chubskulit said...

That woven wall carpet is pretty and so is Sarina.

My Ruby Tuesday

luna miranda said...

very interesting! lovely craftsmanship.

Troy said...

I always love it when I can read a blog entry and learn something I never knew before.

I think it's great that you have so many different generations of tradition to pass on along.

Troy

Ivon said...

I think the design is neat, but more important to me is that you and your daughter have items made by grandparents and great grandparents. Handmade by ancestors. Wow! thanks for telling us the background of the eight-petal rose

laura said...

Wow! Those are gorgeous craftsmanship! Beautiful!

Greyscale Territory said...

Amazing craft work! The detail is extraordinary! I do not know that 8 petalled roses were part of a cultural pattern! Fascinating!

Robin said...

Hey, I've got that pattern on my Norwegian sweater - I never knew what it was!

The textiles you show are beatiful. I'm in awe of people who can create such beauty out of a spool of thread or yarn.

Dianne said...

it is a beautiful pattern used in so many lovely ways

Jada's Gigi said...

I love your history lessons in living color!

Amrita said...

I have seen this motif many times, but never knew it originated in Norway. We have it in India too, you are right.

The handwork of the ladies of your family is phenomenal, absolutely outstanding.

I marvel at the way the carpet was preserved.

Serina looks lovely as always.

If I see a sweater with this motif at the second hand place, I am sure to buy it.

Joops said...

Those are great selection of woven stuff.

Cleveland Airport for Ruby Tuesday

Felisol said...

Dear Amrita,
I think the eight-petal rose came to Norway all the way from India via Eastern Europe.
It's funny that it never leaped over the North Sea to England, but has remained a part of home craft on all these years in Norway.
Culture migration is a strange thing.

Marice said...

thats lovely Felisol :) thanks for sharing!u may view mine here

shopannies said...

very pretty and what neat handiwork that must take

daylily777 said...

Very beautiful , very interesting , Great info.
Blessings,
~Myrna

Annie said...

Hi Elise, Your beautiful woven rugs make me think of our Navajo rugs that are woven in the Southwestern United States. The colors are primarily blacks, grays, and natural. The geometric designs and details are very similar. I'm privileged to have one that is about 40 years old.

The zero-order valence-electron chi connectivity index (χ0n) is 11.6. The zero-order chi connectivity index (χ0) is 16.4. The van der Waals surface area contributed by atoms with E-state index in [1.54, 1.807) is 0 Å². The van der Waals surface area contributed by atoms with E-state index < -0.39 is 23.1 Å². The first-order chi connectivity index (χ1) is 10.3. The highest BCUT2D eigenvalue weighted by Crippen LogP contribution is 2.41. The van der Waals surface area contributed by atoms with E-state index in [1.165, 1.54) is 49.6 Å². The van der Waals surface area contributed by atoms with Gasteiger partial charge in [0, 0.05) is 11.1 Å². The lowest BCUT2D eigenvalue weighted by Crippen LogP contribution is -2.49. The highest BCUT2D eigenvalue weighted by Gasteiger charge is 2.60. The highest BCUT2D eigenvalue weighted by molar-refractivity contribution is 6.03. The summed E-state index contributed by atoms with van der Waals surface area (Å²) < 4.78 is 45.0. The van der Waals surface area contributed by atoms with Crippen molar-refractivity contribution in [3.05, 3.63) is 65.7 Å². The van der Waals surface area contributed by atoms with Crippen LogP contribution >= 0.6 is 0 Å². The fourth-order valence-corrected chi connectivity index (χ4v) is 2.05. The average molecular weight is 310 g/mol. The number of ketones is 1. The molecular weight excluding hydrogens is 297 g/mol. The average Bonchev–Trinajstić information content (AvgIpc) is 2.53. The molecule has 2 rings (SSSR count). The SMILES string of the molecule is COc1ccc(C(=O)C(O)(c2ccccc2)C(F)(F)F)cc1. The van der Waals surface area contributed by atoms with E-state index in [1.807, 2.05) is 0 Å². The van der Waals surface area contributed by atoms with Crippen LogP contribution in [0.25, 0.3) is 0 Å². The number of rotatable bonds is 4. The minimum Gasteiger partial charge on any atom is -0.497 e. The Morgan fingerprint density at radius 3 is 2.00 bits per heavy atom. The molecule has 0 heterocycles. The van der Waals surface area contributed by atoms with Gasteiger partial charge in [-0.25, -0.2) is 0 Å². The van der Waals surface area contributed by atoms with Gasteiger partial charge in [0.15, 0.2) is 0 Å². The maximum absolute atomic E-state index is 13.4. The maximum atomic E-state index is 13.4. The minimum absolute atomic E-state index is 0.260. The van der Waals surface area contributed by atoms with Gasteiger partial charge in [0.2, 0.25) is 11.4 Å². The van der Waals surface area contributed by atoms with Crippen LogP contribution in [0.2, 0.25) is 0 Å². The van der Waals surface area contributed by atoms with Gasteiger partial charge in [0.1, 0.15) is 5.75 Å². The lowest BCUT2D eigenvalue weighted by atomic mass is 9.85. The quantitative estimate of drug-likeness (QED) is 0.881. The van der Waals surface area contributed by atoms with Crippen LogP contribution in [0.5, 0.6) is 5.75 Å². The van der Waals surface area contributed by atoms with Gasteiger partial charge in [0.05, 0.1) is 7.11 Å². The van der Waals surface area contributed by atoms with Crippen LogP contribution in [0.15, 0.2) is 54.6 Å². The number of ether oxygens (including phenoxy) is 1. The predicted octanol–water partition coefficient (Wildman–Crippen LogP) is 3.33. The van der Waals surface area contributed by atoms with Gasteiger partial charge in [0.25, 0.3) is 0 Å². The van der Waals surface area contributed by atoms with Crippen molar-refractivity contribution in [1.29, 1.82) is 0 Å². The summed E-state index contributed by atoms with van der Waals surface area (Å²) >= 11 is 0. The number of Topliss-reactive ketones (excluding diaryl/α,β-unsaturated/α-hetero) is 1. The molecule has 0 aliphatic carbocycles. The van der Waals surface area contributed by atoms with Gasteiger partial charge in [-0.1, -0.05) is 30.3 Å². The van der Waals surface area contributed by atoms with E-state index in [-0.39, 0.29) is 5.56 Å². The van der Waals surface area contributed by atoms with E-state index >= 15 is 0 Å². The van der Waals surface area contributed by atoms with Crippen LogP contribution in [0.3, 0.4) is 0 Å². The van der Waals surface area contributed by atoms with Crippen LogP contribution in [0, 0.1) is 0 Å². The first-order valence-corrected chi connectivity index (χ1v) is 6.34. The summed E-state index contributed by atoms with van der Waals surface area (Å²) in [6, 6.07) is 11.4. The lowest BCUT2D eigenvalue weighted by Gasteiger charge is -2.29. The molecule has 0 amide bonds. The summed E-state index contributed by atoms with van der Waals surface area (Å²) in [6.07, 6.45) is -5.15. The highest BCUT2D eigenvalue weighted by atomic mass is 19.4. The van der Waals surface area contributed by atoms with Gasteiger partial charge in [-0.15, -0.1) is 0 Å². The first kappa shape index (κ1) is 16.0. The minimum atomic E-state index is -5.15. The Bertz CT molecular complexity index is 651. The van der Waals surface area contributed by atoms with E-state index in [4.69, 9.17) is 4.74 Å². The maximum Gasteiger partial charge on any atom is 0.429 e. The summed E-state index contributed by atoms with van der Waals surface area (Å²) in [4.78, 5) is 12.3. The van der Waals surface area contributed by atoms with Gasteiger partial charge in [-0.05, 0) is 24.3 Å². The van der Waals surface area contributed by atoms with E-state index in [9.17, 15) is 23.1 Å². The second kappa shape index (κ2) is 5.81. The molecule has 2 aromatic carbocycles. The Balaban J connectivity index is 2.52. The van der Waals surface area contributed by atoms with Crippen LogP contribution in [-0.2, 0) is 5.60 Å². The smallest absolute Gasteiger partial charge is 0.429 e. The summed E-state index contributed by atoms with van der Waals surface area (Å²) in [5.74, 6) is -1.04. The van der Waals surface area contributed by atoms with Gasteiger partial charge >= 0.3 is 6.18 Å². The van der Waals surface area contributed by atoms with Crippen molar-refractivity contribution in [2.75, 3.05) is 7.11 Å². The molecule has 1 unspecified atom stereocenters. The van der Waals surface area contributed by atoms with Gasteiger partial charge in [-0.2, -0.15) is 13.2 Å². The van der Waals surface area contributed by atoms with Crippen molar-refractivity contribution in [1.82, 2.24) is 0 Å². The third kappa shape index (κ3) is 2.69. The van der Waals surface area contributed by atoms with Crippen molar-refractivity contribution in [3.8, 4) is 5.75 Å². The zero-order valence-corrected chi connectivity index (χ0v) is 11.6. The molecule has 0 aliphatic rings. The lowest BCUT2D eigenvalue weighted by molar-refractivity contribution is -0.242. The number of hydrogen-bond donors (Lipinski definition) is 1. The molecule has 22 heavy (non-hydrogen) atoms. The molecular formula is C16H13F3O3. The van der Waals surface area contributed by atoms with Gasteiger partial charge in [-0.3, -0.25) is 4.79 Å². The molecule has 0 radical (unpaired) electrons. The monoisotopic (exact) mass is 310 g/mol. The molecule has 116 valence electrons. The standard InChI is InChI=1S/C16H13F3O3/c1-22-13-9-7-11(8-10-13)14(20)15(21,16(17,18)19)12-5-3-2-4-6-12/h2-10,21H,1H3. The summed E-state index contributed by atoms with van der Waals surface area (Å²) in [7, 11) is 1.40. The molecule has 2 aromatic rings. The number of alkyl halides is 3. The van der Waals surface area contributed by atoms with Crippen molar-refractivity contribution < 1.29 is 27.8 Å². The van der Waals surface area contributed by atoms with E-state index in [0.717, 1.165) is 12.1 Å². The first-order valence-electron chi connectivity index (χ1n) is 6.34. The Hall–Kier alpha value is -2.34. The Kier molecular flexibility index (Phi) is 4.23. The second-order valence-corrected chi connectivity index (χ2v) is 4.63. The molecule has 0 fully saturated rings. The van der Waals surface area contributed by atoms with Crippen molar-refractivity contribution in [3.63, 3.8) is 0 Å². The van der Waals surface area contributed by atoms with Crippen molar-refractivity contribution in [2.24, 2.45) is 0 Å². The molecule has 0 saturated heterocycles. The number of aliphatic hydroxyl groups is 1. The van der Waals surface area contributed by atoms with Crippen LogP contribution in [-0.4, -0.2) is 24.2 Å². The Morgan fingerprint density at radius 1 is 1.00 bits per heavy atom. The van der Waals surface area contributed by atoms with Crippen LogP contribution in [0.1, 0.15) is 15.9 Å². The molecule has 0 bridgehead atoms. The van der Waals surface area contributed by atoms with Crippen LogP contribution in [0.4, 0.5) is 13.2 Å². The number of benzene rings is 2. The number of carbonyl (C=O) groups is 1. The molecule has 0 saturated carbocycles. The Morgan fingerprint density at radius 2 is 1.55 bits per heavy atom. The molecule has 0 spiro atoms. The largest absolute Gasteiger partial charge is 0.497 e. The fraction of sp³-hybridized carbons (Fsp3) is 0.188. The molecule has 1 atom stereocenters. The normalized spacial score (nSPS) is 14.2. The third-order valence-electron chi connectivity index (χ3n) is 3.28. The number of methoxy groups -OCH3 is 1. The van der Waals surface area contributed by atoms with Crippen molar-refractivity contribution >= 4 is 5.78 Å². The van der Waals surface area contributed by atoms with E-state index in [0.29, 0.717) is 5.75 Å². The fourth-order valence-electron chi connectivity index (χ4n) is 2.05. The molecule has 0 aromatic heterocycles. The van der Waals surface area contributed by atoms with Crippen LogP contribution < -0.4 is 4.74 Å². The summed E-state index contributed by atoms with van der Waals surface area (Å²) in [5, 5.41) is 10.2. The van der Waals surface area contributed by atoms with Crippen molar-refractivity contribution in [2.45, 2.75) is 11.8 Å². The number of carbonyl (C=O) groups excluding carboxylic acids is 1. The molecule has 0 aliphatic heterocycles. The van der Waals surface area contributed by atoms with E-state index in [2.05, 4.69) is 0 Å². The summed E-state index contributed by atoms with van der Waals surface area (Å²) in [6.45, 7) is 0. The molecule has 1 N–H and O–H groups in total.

Terry said...

oh felisol..these are so wonderful!
what a gift mom ljung and your gramma serina had, to be able to create such a dainty bunad. such fine stitches. oh wow!
and such a an nice name for a flower, "petal rose".
i must say that your princess is every bit as pretty as those roses..both older serina and little serina!.....love terry

Helena said...

This is truly beautiful work. I think it's wonderful that you are keeping traditions alive and have something that's been passed from generation to generation.

Robin said...

How fun to hear that my sweater really is local, with the pattern originating from the same place I bought it.

The bougainvillea shot on my blog was taken with a regular zoom lens, no fancy lenses or filters. I just got lucky with the light and the weather :).

John Cowart said...

Long ago I think I saw some American Indian bead work with a pattern similar to your 8-pedal rose.

Great photos.

Your Grandmother's handiwork is a blessing.

Corry said...

Felisol, beside my RA blog I also have an arts and crafts blog Scribbles and I was wondering if I could use your pictures of some of that gorgeous beading on my blog. Of course I will give you credit for it. :-)

Thanks for considering this.

God's Grace.

sonja said...

Felisol:
We had a runner almost identical to the one you pictured, in our home as we grew up. I'm pretty sure my mother brought it to America from Norway when she came as a young bride.
I love the Norwegian things you post... it's a large part of my heart!

Blessings!

Sonja

P.S... your daughter is beautiful!

Glennis said...

A very special design, I have not seen an 8 petal rose before, and the embroidered tops and belts are also new to me. They are real family heirlooms made with lots of love.